The first two provided the classic rubric of development since the Second World War, from the Marshall Plan to the bi- and multilateral foreign aid programs. The rhetoric during the current round of global development talks, i.e., the discussion of the MDGs during the most recent UN General Assembly meetings, increasingly involves the third logic.

MDGs must be met, we are told, because of the political risks of poverty. Jeffrey Sachs, for instance, relates the urgency to fund (calling it an “investment in peace”) and implement the MDGs to a set of vivid political risks:

… increasing disarray in the drylands of Africa, the explosive violence in the horn of Africa, the militarisation of Yemen, the ongoing bloodshed in Central Asia, the mass migration and obvious crises that are showing up all over the world [that] are going to cause cascading calamities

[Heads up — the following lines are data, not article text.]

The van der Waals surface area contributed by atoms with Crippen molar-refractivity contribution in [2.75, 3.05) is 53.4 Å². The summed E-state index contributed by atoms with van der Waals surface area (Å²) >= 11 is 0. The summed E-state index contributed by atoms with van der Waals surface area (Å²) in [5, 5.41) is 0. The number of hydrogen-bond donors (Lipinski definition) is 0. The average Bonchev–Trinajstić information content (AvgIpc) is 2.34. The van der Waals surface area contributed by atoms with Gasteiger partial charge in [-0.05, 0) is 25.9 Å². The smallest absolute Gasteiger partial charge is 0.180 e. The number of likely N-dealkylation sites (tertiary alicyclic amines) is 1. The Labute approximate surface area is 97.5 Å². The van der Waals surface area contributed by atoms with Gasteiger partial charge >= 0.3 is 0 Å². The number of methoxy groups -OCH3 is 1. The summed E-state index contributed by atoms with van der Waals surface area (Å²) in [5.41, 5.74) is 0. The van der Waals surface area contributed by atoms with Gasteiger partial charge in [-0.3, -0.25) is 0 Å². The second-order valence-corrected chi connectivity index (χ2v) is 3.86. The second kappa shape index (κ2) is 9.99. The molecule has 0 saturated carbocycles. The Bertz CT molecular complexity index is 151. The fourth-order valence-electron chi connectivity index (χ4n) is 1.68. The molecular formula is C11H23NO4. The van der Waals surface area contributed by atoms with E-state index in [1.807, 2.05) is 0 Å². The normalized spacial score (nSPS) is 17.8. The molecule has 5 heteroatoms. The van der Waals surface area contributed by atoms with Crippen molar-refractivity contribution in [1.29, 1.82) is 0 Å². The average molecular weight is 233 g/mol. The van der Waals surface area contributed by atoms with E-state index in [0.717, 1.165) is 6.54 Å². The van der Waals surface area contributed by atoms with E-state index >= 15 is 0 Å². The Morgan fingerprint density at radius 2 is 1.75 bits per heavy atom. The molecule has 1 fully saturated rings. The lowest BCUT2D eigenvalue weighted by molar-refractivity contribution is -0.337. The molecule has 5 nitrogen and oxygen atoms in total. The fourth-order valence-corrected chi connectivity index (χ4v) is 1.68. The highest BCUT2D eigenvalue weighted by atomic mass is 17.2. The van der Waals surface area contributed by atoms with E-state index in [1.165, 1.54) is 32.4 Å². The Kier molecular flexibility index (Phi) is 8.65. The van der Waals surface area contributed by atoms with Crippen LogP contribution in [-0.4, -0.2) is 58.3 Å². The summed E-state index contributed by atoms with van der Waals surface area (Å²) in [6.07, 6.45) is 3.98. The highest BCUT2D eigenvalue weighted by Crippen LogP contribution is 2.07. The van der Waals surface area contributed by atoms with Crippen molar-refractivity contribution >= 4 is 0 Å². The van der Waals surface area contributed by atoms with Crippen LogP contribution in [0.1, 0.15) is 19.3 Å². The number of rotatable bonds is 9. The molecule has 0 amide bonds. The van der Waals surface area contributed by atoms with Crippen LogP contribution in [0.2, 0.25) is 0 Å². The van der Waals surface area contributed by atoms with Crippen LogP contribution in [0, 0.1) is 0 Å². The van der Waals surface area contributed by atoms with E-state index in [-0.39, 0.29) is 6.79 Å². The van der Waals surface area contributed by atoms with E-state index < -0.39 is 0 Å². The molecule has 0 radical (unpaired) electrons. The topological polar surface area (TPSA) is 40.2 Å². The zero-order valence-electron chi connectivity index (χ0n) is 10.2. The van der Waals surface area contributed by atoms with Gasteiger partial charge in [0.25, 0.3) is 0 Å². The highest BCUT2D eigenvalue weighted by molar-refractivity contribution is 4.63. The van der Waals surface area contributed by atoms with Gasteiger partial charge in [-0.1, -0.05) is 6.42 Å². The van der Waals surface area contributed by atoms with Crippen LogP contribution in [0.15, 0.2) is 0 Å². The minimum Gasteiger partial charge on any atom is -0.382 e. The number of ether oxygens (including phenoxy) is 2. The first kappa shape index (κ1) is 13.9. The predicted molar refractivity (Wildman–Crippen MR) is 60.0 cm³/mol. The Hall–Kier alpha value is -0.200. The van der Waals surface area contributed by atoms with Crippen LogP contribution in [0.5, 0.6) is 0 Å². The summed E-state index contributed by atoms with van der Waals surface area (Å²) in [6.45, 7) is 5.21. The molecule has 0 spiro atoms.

The notion of “reduce poverty for peace” provided the context of Dr. Muhammad Yunus, the founder of Grameen Bank in Bangladesh, winning the 2006 Nobel Peace Prize. In his Nobel Prize lecture, he said:

Half of the world population lives on two dollars a day. Over one billion people live on less than a dollar a day. This is no formula for peace … terrorism cannot be won over by military action … I believe that putting resources into improving the lives of the poor people is a better strategy than spending it on guns.

You see a similar logic in a micro-scale, too. The Economist recently highlighted what it feels is one of the biggest political risks of not doing enough about Pakistan’s floods: “Washed-up paupers may provide hands for the jihadists bombing its cities.”

And this is what New York Times columnist Nicholas Kristof argues the UN should do more: market poverty reduction as the path to reducing security risks.